Stolen Van Gogh Anonymously Returned to Dutch Museum

Stolen Van Gogh, the 1884 Painting Which Went Missing From a Netherlands Museum Three Years Ago, Goes on Public Display in March.

Feb 9, 2024By Angela Davic, News, Discoveries, In-depth Reporting, and Analysis
Stolen Van Gogh
‘Spring Garden’ back in the Groninger Museum. Via Wikipedia


Stolen Van Gogh returns to the Netherlands’ Singer Laren Museum in March. Overall, the 1884 piece went missing three years ago, through a spectacular late-night smash-and-grab. This happened when the COVID-19 epidemic forced galleries, museums, and retail establishments to close to the public.


Stolen Van Gogh Has an Extensive White Scuff

Winter Garden (“Wintertuin”), pencil and ink drawing, March 1884, Van Gogh Museum, Amsterdam. Via Wikipedia


This week, the Parsonage Garden at Nuenen in Spring appeared at an announcement ceremony held at the Groninger Museum. The piece carries an extensive white scuff on the canvas’s bottom from the burglary. The locations of the artworks remained a mystery for years. This was the case even though the authorities arrested the individual who took it and the supposed thief who plotted the robbery.


The Dutch media recognized them as Nils M and Peter Roy K. Arthur Brand obtained the piece in the latter part of last year, though not by any independent investigation. Brand is the famed art detective who recovered various treasures, including an Oscar Wilde ring and a Picasso picture. According to Brand, he sensed someone knocking on his front door late one-night last year.




An unnamed stranger handed Brand a shredded blue IKEA bag before speeding away. The police received a notification and the meeting had been scheduled. However, Brand claimed that he still hurried up the stairs of his Amsterdam apartment and eagerly unwrapped the package. The Van Gogh was within, surrounded by wrapping paper.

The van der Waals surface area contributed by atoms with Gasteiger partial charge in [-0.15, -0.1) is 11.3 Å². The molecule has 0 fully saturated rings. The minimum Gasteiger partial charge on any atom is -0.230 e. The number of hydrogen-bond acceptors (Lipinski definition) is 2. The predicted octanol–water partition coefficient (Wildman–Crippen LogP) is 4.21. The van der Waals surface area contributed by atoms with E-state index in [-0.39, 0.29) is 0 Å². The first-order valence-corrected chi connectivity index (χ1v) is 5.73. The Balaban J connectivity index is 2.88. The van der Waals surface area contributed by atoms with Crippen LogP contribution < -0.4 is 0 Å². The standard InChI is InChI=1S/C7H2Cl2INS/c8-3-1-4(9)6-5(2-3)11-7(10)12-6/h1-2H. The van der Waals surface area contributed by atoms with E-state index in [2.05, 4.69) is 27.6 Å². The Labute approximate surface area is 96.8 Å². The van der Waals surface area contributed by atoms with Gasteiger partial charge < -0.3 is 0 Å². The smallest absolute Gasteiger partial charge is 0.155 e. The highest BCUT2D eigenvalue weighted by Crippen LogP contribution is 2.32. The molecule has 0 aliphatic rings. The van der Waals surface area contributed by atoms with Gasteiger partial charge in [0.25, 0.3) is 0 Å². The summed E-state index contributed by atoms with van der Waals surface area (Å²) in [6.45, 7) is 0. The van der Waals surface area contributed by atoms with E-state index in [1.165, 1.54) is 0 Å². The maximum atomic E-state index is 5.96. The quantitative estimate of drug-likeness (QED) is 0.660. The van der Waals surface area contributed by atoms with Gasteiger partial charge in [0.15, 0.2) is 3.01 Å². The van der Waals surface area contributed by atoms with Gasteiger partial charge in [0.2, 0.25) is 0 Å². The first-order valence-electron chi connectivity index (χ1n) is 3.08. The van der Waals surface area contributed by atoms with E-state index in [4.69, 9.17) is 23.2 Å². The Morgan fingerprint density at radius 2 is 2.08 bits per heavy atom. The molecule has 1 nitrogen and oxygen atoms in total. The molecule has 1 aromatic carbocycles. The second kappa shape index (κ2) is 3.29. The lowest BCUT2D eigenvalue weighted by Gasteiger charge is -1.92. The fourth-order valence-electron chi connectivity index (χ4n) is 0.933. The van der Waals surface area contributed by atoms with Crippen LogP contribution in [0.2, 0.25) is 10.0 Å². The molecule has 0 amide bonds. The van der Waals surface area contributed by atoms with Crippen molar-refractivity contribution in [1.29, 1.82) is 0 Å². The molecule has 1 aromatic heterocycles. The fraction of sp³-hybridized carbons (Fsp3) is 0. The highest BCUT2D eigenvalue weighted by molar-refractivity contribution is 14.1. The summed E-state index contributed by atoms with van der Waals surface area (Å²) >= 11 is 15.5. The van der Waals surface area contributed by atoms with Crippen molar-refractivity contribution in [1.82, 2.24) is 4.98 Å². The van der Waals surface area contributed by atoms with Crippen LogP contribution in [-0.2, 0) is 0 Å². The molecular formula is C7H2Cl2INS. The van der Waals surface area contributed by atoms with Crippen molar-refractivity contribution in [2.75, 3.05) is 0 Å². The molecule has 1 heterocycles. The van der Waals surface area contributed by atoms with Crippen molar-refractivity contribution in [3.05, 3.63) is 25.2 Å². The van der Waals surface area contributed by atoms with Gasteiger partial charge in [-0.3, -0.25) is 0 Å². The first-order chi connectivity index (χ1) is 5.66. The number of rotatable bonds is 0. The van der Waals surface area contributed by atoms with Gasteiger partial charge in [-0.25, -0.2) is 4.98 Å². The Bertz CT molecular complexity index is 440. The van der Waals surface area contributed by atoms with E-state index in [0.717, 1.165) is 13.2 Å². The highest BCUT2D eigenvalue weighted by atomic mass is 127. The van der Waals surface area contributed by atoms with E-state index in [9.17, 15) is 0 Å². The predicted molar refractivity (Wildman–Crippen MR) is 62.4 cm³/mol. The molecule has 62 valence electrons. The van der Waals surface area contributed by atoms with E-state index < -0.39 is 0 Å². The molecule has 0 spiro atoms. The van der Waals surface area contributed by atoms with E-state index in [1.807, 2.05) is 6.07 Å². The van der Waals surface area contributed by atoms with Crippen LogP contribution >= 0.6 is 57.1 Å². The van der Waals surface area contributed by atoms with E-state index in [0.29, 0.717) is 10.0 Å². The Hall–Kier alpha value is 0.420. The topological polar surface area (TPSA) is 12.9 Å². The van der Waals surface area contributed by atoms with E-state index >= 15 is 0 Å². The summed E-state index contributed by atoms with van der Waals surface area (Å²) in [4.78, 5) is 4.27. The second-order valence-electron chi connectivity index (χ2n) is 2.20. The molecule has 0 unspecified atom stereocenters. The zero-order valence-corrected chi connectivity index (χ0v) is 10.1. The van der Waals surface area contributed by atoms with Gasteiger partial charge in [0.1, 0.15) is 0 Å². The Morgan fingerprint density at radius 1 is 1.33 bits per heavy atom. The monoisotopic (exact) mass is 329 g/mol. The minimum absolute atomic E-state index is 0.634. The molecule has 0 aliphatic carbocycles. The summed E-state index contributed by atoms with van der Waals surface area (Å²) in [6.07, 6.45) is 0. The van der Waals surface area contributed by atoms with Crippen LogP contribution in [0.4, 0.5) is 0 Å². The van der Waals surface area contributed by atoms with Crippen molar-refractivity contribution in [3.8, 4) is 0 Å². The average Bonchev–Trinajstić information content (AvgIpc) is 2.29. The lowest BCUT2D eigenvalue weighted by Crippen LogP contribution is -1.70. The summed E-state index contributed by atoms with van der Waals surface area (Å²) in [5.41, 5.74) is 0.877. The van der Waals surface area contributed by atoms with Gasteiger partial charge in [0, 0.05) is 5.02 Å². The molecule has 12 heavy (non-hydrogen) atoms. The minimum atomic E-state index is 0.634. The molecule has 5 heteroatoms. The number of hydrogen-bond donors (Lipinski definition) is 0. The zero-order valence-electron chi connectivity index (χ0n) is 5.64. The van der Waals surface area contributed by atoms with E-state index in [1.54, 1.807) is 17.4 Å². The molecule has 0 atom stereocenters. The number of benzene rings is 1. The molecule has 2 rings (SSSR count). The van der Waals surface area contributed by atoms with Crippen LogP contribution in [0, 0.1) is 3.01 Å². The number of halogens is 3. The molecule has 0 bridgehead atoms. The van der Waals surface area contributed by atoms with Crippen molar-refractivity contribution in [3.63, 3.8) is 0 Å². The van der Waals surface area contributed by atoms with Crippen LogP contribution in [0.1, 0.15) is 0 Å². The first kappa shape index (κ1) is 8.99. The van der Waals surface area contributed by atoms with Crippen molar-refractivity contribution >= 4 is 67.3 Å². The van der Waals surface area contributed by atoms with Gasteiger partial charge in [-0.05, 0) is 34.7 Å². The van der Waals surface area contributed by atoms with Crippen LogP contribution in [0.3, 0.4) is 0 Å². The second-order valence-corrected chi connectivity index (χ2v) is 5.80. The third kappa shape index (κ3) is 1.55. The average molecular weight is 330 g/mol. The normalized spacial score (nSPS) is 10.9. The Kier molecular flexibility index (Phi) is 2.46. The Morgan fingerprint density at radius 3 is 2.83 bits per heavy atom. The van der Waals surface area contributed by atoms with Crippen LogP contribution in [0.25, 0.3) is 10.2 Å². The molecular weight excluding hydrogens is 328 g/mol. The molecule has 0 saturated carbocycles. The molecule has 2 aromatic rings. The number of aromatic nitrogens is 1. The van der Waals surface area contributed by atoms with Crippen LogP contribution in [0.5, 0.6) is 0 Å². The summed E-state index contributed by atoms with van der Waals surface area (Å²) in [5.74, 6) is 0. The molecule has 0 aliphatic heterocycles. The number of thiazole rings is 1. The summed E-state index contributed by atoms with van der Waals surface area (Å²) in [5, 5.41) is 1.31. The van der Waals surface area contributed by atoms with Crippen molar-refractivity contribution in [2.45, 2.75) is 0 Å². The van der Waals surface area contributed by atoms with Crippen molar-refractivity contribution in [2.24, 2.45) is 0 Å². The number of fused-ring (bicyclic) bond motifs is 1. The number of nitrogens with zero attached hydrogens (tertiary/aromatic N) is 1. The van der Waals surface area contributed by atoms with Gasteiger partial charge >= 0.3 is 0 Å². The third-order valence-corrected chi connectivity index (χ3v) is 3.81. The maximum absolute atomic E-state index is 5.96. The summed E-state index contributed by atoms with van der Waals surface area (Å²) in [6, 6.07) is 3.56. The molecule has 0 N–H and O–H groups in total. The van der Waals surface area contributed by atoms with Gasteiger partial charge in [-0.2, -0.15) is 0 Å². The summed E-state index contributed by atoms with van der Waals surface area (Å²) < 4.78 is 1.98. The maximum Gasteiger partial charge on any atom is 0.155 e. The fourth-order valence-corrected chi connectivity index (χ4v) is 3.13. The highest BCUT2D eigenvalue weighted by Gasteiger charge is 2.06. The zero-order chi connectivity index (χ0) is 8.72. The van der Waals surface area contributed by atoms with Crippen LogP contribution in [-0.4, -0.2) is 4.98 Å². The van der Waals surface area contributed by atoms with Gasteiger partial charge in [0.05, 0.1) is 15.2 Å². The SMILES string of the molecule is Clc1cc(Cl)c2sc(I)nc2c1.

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Retrieved in an IKEA Sack

The throne of Queen Beatrix of The Netherlands, inside the Ridderzaal (“Knights Hall”) at the Binnenhof. Via Wikipedia


After having a coworker record the unwrapping, Brand matched the back of the piece to a picture that was supplied to him as “proof of life”. “It’s him”, Brand said. “Vincent van Gogh is back. What a day”. The detective also speculates that the painting probably circulated the criminal underworld. Probably, nobody wished to sell it or fence it, because of the value of the painting.


The estimated value for the piece is around $3.5 million-$6.5 million, and because of this, the juice wasn’t worth the squeeze. “We knew that the painting would go from one hand to another hand in the criminal world, but that nobody wanted to touch it because it wasn’t worth anything”, Brand explained. “You could only get in trouble. So it was a little bit cursed”.


Three Sunflowers in a Vase. 1888. Source: Van Gogh Gallery


The picture’s restorer at the Rotterdam Museum, Marjan de Visser, said the scrape on the canvas is “severe”. Also, it “goes through all the layers, the varnish, the paint layers and then into the ground layer”. The canvas has been cleared of dust and debris, and to properly repair the artwork, de Visser is investigating earlier restorations and the original materials used. The painting will be available for public view starting on March 29 at the Groninger Museum in the Northern Netherlands.

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By Angela DavicNews, Discoveries, In-depth Reporting, and AnalysisAngela is a journalism student at the Faculty of Political Science in Belgrade and received a scholarship for continued education in Prague. She completed her internship at the daily newspaper DANAS and worked as an executive editor at Talas.